As part of the research, players in many classes were asked to make screencasts (video screen captures from the game that they narrated) to document their experiences. This provided not only documentation of what they had done in the game, but rationales explaining why they had done these things. It was ultimately a way to capture a lot of data about player activity and thinking. It would have been extremely challenging to collect these kinds of data solely from in-game data (even if we had had the analytics that we have now). These video diaries captured a much more multidimensional set of data. They had the additional advantage of providing utility to teachers. Educators often struggle with how to “grade” the game play, but it is a more familiar experience to grade student projects, such as this. Most importantly, it also provided a richer experience for the student players themselves. They developed deeper insights into their characters and connected with the narrative in ways that they had not as they simply played the game. This represents the ideal for data collection—the collection itself not only doesn’t detract from the experience, but actually enhances it.
Many conversations about the nature of games turn to the concept of “fun,” though most scholars don’t include fun in their definitions of games. Instead they focus on the structures of games, such as rules, systems, and outcomes (e.g., Salen and Zimmerman, 2004; Juul, 2003). But the result of these structures—the rules, systems, and outcomes—is intended to engage the player. For many game designers, including ourselves, “fun” may be the wrong word because of its associations. “Fun” conjures up notions of wild enthusiasm and continuous heightened engagement. While some games may be designed to elicit that response, many others are designed to elicit other kinds of engagement. The structures of the games challenge players so that they are deeply engaged.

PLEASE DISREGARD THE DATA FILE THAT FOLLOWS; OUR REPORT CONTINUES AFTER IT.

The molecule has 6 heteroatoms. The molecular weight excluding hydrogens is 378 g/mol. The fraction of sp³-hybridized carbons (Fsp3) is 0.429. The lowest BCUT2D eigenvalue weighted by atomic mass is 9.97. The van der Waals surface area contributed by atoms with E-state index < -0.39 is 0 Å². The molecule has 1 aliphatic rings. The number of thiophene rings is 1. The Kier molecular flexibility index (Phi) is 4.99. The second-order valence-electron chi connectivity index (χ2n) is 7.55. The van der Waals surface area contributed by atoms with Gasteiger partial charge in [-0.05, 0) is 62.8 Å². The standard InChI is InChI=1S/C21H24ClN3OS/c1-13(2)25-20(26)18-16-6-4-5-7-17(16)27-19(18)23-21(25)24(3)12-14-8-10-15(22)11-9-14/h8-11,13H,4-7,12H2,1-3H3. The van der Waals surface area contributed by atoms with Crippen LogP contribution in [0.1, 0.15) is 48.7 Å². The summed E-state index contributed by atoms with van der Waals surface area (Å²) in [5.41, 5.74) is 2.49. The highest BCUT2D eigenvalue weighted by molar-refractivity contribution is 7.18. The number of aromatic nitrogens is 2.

We often recall Seymour Papert’s (1998) previously noted concept of “hard fun.” Papert was working with kids using his Logo programming language. He found that the students he was working with often wrestled with challenging problems. In the moment, the students would likely describe that feeling not as being “fun” but rather as being “challenged” or even “frustrated.” Eventually they would overcome that challenge, either through some insight, help from a friend or teacher, or even sometimes trial and error. That feeling of solving the challenging problem was quite satisfying. While Papert called this “hard fun,” a good argument could be made for thinking of this simply as “fun.”
A similar feeling is obtained when playing many games. Games that are too easy are not engaging. Players who pick up games that provide no challenge often put those games down very quickly. Instead, games that continuously provide players with challenges that are just a little too difficult elicit the most engagement. These games may be thought of as keeping players in their zone of proximal development (Vygotsky, 1978), the space between the things that they can’t do at all, and the things that they can do easily by themselves. This is the space where learners can do things with help, and it is the space where the most effective learning happens. Good games keep players in that space, where they are engaged and learning.